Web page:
Antigua en Guatemala. Once the country’s capital, Antigua lost this status following a tremendous earthquake in the year 1773.
A charming colonial city filled with quaint, cobbled streets, pastel-colored buildings and magnificent churches, Antigua invites visitors to marvel at one of Guatemala’s greatest architectural gems. Set against the background of three mighty volcanic peaks in the country’s central highlands, Antigua has become a traveler favorite in recent years thanks to its enchanting appearance, rich history and close proximity to the vast, azure waters of Lake Atitlan. However, although the hilltop city remains a hub of tourist activity all year round, it is Antigua’s incredibly-lively Semana Santa (Holy Week) celebrations which attract foreign crowds in their thousands.
- Once the country’s capital and known by the name of Santiago (1543-1773), Antigua lost this status following a tremendous earthquake as the Guatemalan government decided to move the capital to its present-day location in Guatemala City.
- A prized commodity in Guatemalan trade, coffee is grown in abundance in the areas surrounding Antigua and visitors are welcome to partake in the large number of coffee plantation tours on offer.
Immediately capturing the attention of tourists owing to the grandness of their structures, Antigua’s numerous churches are arguably the highlight of a trip to this religiously-orientated society. Beginning with the imposing Catedral de Santiago, visitors are often surprised when venturing beyond the beautifully-restored, whitewashed façade to find a building still bearing the scars of a turbulent history. Left in ruins following the earthquake of 1773, the cathedral combines beautifully-reproduced, archway moldings with cracked walls, sprouting vegetation and a roofless main section and it is precisely this juxtaposition which makes the building so visually striking. Equally suffering from the destructive power of the earthquake but almost completely restored in modern day, the Iglesia y Catedral de Nuestra Señora de la Merced is the real winner, however, when it comes to spectacular church facades. Bright yellow in color and adorned with intricate, white patterns, the baroque-style building is certainly not easy to miss and reminds visitors of the pride taken by 18th Century architects to construct a suitably elaborate place of worship.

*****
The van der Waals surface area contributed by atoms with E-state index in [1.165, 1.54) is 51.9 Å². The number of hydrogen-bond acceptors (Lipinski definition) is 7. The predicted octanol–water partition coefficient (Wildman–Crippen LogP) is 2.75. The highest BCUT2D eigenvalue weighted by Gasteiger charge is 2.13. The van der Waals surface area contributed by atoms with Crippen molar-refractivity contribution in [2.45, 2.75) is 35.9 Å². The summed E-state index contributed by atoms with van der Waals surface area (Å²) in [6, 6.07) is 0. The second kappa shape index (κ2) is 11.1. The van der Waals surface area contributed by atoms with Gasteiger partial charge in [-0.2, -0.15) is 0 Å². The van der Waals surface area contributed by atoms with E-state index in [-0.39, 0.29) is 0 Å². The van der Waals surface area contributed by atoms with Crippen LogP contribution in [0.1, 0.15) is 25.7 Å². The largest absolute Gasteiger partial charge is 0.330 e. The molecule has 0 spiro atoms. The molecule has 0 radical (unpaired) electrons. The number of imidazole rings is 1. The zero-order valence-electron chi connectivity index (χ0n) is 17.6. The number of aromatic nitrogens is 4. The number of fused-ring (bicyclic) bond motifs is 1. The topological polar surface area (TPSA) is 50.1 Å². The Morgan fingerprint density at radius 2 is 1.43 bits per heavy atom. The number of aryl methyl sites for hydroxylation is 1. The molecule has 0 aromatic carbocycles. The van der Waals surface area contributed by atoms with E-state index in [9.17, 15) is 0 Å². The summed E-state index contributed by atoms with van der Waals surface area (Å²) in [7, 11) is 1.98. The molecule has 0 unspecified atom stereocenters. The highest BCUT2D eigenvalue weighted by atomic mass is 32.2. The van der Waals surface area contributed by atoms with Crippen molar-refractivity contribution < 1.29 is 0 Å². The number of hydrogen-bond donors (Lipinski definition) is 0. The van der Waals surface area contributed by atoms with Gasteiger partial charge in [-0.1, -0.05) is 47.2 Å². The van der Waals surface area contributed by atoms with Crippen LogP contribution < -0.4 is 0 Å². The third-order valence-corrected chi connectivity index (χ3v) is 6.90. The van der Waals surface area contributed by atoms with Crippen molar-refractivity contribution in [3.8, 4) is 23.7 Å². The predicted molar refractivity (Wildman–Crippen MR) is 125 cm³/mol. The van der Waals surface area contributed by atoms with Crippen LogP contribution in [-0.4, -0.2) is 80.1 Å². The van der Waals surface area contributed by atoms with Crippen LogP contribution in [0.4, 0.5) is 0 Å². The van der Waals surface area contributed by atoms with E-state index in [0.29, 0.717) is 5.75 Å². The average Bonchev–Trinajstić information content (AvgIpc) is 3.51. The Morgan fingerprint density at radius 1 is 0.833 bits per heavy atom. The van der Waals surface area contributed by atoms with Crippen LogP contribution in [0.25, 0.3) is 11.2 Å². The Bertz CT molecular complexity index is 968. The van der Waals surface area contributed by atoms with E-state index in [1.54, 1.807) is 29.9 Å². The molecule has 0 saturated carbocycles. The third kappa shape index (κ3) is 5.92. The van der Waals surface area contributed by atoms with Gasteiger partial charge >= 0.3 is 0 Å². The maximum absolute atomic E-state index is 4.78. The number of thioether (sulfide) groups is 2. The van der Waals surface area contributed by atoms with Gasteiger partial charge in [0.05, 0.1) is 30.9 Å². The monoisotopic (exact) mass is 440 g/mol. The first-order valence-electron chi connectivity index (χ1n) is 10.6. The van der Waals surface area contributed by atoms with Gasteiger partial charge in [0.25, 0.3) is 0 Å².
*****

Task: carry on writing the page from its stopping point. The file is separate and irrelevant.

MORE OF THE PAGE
Hardly surprising given the visible prominence of religion in the Guatemalan city, Antigua’s annual Semana Santa is renowned for being one of the largest and most flamboyant in the Spanish-speaking world. From the vibrantly-decorated alfombras (carpets) which cover the city’s long streets to the dark purple robes of procession participants to the colossal statues of Christ, the apostles and the Virgin Mary, Holy Week is a true spectacle of color and adoration. Taking place during the week leading up to Easter, visitors are left in awe as they observe the highly-symbolic, religious festival unroll before their curious eyes.
Having explored the best of the city’s sights and witnessed the colorful Semana Santa rituals, tourists are often keen to end their whirlwind Antigua sightseeing tours with a hike up to Cerro de la Cruz (Hill of the Cross). Not only offering a beautiful birds-eye view of the picturesque city below, the hilltop viewing point also enables tourists to admire the sheer majesty of the volcanoes ahead which represent but a taster of the breathtaking natural landscapes present throughout Guatemala.